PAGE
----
Sorry but somehow I wasn't receiving notifications on this topic's activity.
I sometimes wonder myself if my questions are "xy problems".
And I try to make it simple so it doesn't get people bored just from reading the first post. Maybe others do this too, be it consciously or not.
Okay, let's lay all my assumptions on the table.
To transmit a signal over 40 meters, 5v won't do it, let alone 3.3v, at least not easily, and not with any cable.
The most simple reasons, I think, leaving out losses, impedance, capacitive coupling - I really don't know the theory - are the cable not being shielded, "cross-talk" with the other communication wires, generally the noise from AC cables near it, or EMF (I mean radio noise). Maybe all this counts as capacitive coupling, I wouldn't know. I think that's what you get when you try to learn things over the internet.
And then, a device can only go so far as to drive an output, being able to sustain it over distance, and unprotected from external hazards. This stresses the device, and stress is bad for your health.
Also, I was always led to believe that a higher voltage would be okay to work around distance/interference problems. Work around as in "not having to worry about solving" those issues at all.
- There's a pair of wires with 15V and ground respectively, to feed all or each group of PIR motion sensors. The sensors can be powered with 5-20Vdc, and I thought 15V would be a good value to minimize the overall current over the cable.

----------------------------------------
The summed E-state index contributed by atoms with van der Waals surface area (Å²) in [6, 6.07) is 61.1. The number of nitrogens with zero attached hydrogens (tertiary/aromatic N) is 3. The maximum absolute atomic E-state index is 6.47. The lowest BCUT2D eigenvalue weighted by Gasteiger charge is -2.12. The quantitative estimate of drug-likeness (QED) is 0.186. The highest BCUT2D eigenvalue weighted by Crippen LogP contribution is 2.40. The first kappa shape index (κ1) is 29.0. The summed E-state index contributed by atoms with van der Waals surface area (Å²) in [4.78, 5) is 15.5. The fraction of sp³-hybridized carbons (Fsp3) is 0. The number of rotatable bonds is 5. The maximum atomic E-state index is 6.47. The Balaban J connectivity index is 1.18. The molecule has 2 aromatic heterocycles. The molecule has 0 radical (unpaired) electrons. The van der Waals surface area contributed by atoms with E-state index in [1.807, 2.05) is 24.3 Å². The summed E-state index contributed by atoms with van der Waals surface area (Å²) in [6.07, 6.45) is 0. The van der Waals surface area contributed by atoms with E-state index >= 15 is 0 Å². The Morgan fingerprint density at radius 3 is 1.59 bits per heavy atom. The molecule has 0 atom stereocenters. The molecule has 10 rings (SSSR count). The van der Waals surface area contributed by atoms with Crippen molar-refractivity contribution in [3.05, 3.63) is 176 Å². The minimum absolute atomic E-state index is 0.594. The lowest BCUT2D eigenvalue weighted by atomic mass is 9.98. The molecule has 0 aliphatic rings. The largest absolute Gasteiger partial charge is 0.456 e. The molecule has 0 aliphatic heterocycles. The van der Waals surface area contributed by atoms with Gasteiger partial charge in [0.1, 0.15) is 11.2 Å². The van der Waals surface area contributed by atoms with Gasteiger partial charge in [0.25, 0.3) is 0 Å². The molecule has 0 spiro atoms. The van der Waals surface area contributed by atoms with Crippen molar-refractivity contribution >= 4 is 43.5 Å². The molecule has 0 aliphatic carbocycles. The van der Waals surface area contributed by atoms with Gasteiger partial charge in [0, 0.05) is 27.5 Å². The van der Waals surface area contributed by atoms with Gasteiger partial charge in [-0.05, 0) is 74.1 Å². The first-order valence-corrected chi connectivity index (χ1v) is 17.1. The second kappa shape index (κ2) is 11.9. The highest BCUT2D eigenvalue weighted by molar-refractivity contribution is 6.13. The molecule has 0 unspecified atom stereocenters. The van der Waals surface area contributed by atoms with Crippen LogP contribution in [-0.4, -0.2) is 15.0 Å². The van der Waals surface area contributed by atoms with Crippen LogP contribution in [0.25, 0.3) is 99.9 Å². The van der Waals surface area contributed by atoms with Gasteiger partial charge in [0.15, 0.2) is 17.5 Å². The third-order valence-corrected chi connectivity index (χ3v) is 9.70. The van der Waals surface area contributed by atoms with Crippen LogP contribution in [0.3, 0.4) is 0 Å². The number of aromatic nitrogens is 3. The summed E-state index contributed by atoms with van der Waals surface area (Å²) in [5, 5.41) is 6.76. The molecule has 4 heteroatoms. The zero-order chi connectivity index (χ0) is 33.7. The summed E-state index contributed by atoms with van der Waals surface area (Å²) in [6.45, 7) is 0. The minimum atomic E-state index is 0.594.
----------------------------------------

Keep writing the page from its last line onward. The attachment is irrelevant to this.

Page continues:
- The sensor is provided already fitted in a PCB. It has quite a few components soldered in it.
- The output is indeed 3.3v, triggered whenever motion is detected. Maybe the sensor's internals are all 3.3v, I'm not sure, but it would make sense.
- These signals need to go into inputs on an automation device, which accepts signals from 10 to 30Vdc (the inputs are officially 24V in, but this tolerance is mentioned, and below 8V they're not guaranteed to read HIGH).
So I reasoned that I needed to up the voltage, and since I'm heading there, I might as well do it right next to the output.
Is this explanation any better?
Thanks for your help so far.
- I did like the idea of using an optocoupler, and it looks simple enough.
- Using two FETs and resistors... I never used small FETs so I'd need further help with model numbers and resistor values to make it work. Or a source to learn from. Or a comparison table of sorts.
- @MarkT, open-collector stage - I hope this is the N-channel FET part that you're talking about, or else I'd need further explaining / practical example.
- When I try to explain myself, it can take forever because English isn't my native language :)
Guys... I wish I'd just know where to start learning electronics.
Usually a search engine feeds me the information I need on a day-by-day basis. It doesn't teach a man to fish.
There's so much information repeated, scattered, and without proper foundations to work the way up.